Poker whiz Daniel Negreanu, 2004’s Player of the Year, confirms that, yes, he has left Wynn Las Vegas where his title was "poker ambassador."
Talks that could have led to a new contract collapsed, he says, because the resort wanted him to confine his high stakes action to its poker room.
He explains, "That meant I was missing all the big games at the Bellagio. What Wynn paid me was generous for what I did, but it was not enough for me to miss the big games elsewhere."
The Bellagio has solidified its standing among poker’s elite as the result of a remodeling completed months ago, just before Wynn opened.
Some of Negreanu’s most recent high limit action occurred over three days at the Golden Nugget last week as he participated in the filming of a "cash game" that required a minimum $100,000 buy-in.
Negreanu showed up at the table with a million dollars! Others buying in included Doyle Brunson (with a half-million), Jennifer Harman, Barry Greenstein, Phil Hellmuth and Lakers owner Jerry Buss, to name a few.
The game is being edited into 13 segments for showing on cable’s GSN in January.
Come to think of it, Negreanu’s involvement at the Nugget might have been enough by itself to kill the contract talks, considering the current state of differences between Wynn and Nugget chairman Tilman Fertitta, who decided at the last minute not to play in the big game at his casino.
Money talks.Yes, it really does. Here’s an example.
Harrah’s on Sunday launched the filming (for ESPN ) of its Tournament of Champions at Caesars Palace, but not without a bit of grumbling from an unknown number of participants who qualified the hard way only to see several poker super stars get a free pass into the event.
The event is intended to showcase and market the World Series of Poker as a Harrah’s brand. There’s two million in prize money. Invitees (no buy-in is required) included those who had won or done well in a number of World Series tournaments or Circuit events.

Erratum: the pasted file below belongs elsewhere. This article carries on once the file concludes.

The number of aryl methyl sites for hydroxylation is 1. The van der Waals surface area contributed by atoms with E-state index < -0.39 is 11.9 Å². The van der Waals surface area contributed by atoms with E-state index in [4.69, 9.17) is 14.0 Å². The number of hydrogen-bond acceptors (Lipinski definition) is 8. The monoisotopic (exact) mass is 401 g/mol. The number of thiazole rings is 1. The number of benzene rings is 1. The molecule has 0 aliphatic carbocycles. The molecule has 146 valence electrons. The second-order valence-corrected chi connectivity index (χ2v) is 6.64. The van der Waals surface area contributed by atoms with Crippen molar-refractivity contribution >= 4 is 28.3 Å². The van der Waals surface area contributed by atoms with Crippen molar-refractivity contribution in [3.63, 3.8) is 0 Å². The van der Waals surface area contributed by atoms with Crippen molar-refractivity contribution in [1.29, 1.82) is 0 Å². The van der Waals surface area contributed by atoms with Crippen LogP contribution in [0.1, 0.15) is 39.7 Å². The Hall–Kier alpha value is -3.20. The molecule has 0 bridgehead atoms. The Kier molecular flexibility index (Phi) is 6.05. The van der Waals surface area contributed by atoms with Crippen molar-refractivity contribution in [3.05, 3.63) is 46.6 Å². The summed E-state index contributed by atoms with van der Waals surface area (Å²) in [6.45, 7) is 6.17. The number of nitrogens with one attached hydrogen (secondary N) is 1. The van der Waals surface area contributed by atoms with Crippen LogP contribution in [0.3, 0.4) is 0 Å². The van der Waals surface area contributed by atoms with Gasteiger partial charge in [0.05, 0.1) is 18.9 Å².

But in this case one of the sponsors of the three-hour show to be seen on ESPN Dec. 24, wanted to boost the potential star power associated with its decision to invest several million.
The sponsor, a soft drink company, asked that certain members of poker’s elite be invited to play. Invitations were extended to Doyle Brunson, Johnny Chan and Phil Hellmuth, poker luminaries who would not have otherwise qualified. Maybe even others, but those are the names I’m aware of.
The result: Some grumbling and even a few suggestions that the event be boycotted . . . most of this probably coming from poker players who are legends, at this point, only in their own minds.
There were 114 seats filled as play began with no sign anyone decided to stay away, which would have been silly, considering the cash involved.
Harrah’s may be ready to share details of its Atlantic City redevelopment plan by the end of the year, months before it finalizes plans for its dozens of undeveloped or under-developed acres in Las Vegas.
Plans for its real estate near Flamingo and the Strip are not expected to be announced before the middle of next year.
The reason: there’s a lot of land and so many possibilities.
There’s less real estate to work with in Atlantic City’s Boardwalk area. The focus on what’s necessary there has been sharper.
But in either case, Harrah’s CEO Gary Loveman says the idea is not to simply add more hotel rooms and casino footage, but to consider the broad range of bells and whistles customers might be expecting 10 years or more down the road.
In Las Vegas, this same thinking could even lead to a major sports stadium, a possibility that leans heavily on a variety of local interests.
There may be more news concerning expected capital spending at some of the former Mandalay resorts now owned by MGM.
At Excalibur, Luxor and Mandalay, the strategy will include driving occupancy with a mix of new and improved amenities and a proper mix of slots.
Toward this end, MGM has already added about 800 ticket-in-ticket-out machines and will replace another 1,200 with so-called TITO games by next year.
More in Macau?
MGM Mirage bosses would clearly like to go as far as they can in Macau.
Looking toward whatever the future might bring, President Jim Murren says, "We’re taking Macau one project at a time," but, "should the market demand another project, we certainly would like to have another one. "